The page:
What Steps Should I Take to Protect my Business Intellectual Property?

Business Insights

Intellectual Property (IP) is vitally important to businesses. For many businesses, IP constitutes their single most valuable asset and for others, it is as valuable as their plant, premises and stock. IP can be used as a lever to secure finance for company growth and is a commodity in the UK business sector, so it is important that it is protected.

There are a range of steps that you can take to protect your business IPR, including the following:

  • Commissioning an IPR audit will help you identify what IPR you have in your business and what steps you can take to protect and exploit it. Many business owners are not aware of the extent of the IPR that they own, nor what they can do to protect and exploit it.

  • An IPR development plan will ensure that you have in place an active program to ensure the identification, protection and exploitation of your IPR. An IPR development plan will build on the work done by an IPR audit and formulate a strategy as to how your business IPR can be developed, thereby enhancing the value of the business.

  • You should devise a system for monitoring the illegal exploitation of your IPR by third parties, including online. You should be prepared to take legal action when necessary to protect your IPR. Use of copyright and other ownership notices may put off a third party from infringing your IPR in the first place.

  • Take appropriate steps to register your IPR such as patents, trademarks and design rights. By registering your IPR you will have a much higher degree ofprotection legally if your IPR is exploited by third parties. The legal options open to you will include applying for a court order (injunction) to stop the third party from taking the offending action and also suing them for damages.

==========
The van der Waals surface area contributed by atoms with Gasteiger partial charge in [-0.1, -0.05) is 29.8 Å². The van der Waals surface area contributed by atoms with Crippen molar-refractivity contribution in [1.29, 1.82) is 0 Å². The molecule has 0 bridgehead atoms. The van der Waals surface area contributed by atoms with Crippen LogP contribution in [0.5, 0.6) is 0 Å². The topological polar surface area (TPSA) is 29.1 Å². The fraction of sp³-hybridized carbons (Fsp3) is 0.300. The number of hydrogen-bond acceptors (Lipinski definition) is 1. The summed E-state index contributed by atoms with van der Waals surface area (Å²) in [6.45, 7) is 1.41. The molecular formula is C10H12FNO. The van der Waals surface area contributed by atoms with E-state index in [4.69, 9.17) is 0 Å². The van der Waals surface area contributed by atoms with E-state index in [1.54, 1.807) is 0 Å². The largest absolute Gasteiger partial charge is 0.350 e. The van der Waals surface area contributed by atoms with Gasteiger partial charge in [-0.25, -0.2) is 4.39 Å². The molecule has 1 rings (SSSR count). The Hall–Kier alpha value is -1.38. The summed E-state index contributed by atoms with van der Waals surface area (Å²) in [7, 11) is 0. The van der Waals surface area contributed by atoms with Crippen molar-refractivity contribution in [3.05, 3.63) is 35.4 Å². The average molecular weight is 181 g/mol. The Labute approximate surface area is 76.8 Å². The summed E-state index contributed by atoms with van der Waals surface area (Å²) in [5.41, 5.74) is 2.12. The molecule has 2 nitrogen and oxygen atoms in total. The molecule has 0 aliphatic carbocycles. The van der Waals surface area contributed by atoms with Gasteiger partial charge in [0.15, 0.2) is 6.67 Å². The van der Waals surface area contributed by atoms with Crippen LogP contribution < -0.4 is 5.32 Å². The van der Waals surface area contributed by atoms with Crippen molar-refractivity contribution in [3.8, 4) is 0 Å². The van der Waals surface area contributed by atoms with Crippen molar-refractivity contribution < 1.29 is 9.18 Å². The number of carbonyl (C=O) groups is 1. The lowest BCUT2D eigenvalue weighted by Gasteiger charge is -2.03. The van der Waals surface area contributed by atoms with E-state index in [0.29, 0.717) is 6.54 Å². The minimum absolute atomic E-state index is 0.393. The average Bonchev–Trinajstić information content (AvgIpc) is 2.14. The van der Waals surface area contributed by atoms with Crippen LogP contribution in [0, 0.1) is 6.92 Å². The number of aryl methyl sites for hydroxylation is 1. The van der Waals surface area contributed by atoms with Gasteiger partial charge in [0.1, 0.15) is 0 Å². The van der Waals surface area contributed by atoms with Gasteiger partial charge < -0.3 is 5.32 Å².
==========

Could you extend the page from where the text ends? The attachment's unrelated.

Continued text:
• Where your employees are engaged in generating your IPR, it is important that the ownership position is clear. This can be achieved through carefully drafted contacts of employment, appropriate policies and also your employee handbook.

  • When using the services of third-party consultants to help develop your IPR, it is crucial to ensure that the ownership of the IPR vests in your business at the end of the process.

  • When dealing with other third parties such as customers and suppliers, always use professionally drafted contracts to ensure that your IPR is protected. Also, when requested to sign another party’s terms of business, make sure that you take legal advice to ensure that you do not inadvertently give away any legal rights in your IPR.

  • Some legal rights in your IPR will arise automatically, for example copyright. Although there are no registration requirements in relation to copyright, you will still need to ensure that you retain evidence of your original development work.

  • If you have a group company structure, you may wish to consider sheltering ownership of your IPR in a non-trading holding company. This can be an effective way of protecting ownership of your IPR by sheltering it from the inherent risks of business trading. However, it is always important to take appropriate tax advice in relation to such strategies.

If you would like a free, no obligation conversation about how we can help you with the above, please contact Siobhan Williams on swilliams@darwingray.com

Call 02920829124

Visit www.darwingray.com